Housing bubbles happen with some degree of prediction. Cycles in the real estate market have been identified and anticipated with some experts pointing to a bubble "bursting" at least every decade. The term housing bubble is used to refer to a run-up in home prices due to high demand, market speculation and geopolitical events. They typically begin as demand for housing grows faster than supply can replenish, as is taking place currently in the U.S.
When short supply and growing demand cause prices to grow faster than wages, consumers will eventually opt for cheaper homes or stop buying all together. That's when the bubble bursts. Home values will plummet, lending will tighten and new home construction will halt.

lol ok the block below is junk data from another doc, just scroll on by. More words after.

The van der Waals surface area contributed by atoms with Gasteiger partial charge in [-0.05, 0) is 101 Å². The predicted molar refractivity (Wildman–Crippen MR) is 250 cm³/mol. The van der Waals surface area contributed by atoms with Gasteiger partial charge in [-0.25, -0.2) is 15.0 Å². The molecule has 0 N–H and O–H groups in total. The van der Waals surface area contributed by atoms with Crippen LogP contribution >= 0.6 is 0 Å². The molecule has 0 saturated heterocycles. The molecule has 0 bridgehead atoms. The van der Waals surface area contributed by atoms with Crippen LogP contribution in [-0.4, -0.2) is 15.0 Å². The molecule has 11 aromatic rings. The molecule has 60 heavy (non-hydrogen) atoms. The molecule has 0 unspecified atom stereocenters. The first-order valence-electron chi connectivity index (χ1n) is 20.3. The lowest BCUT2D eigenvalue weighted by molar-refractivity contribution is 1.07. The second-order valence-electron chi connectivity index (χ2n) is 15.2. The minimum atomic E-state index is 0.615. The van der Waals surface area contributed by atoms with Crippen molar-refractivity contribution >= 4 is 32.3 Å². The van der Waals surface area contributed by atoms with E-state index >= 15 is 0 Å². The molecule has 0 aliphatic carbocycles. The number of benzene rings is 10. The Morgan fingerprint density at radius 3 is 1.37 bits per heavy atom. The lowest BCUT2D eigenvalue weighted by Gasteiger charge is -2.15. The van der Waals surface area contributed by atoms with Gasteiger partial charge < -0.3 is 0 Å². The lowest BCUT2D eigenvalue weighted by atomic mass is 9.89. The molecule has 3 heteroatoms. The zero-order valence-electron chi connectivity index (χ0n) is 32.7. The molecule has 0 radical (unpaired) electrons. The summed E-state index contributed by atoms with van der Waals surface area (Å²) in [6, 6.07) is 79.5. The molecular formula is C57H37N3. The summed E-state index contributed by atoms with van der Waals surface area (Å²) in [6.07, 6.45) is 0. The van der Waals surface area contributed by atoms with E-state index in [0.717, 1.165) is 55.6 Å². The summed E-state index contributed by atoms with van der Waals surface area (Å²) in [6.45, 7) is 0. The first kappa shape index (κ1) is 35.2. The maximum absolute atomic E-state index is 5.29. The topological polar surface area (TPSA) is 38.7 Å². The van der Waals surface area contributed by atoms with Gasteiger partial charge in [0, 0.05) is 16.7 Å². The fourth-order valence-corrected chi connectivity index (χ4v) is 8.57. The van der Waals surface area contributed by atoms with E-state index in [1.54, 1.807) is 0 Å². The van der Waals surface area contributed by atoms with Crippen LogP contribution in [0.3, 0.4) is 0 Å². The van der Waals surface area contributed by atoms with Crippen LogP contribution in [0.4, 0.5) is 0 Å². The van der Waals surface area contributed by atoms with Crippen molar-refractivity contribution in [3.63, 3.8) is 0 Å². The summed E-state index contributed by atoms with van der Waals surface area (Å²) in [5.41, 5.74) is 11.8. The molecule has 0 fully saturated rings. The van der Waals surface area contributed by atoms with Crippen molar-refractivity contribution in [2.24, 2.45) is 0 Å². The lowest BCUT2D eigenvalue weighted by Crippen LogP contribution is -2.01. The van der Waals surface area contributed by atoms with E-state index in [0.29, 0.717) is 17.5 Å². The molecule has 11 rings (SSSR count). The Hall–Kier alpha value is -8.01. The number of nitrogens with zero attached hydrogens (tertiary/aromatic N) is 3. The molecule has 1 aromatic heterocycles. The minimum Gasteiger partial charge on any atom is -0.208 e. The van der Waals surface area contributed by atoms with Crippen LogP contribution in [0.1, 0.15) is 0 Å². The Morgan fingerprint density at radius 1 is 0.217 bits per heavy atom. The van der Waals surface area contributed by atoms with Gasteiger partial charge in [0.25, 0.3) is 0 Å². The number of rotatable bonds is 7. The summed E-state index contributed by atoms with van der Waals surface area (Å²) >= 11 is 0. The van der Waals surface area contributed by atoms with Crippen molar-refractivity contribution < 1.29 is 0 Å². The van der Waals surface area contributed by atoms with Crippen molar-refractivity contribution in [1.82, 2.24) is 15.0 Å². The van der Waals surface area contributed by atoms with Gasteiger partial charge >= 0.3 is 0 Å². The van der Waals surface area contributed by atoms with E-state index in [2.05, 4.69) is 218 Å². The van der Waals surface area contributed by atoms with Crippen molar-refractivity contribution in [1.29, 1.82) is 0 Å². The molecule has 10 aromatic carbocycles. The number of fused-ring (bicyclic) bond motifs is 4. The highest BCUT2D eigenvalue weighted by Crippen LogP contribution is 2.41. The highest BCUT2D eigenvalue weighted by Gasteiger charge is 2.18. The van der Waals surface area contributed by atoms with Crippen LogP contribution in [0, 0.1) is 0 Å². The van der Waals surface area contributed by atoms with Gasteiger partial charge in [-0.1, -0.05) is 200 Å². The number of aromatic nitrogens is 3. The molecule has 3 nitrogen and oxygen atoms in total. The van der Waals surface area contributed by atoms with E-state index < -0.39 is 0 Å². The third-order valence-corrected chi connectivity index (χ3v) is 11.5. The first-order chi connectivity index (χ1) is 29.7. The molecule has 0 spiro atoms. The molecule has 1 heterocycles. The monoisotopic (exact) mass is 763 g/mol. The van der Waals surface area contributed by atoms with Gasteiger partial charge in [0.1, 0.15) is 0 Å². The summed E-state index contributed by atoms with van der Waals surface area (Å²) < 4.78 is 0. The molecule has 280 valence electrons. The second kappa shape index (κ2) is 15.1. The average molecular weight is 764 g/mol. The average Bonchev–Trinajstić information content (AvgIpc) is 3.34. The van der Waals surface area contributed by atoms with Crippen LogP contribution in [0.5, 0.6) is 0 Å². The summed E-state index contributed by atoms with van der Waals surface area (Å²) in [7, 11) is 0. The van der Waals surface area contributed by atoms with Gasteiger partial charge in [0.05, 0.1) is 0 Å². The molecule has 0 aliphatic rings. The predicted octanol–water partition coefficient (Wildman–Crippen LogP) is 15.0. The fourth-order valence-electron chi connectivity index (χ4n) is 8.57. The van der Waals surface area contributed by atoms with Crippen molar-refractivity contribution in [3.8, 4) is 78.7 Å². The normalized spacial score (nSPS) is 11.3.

Experts say construction on entry-level homes can be key to avoiding a bottoming-out of the housing market. Lawrence Yun, chief economist for the National Association of Realtors says he thinks the tight inventory will improve in 2017 averting another national housing burst.
Meanwhile, conforming no-point 30-year fixed mortgage rates averaging 4 percent while 15-year rates are near 3.25 percent.
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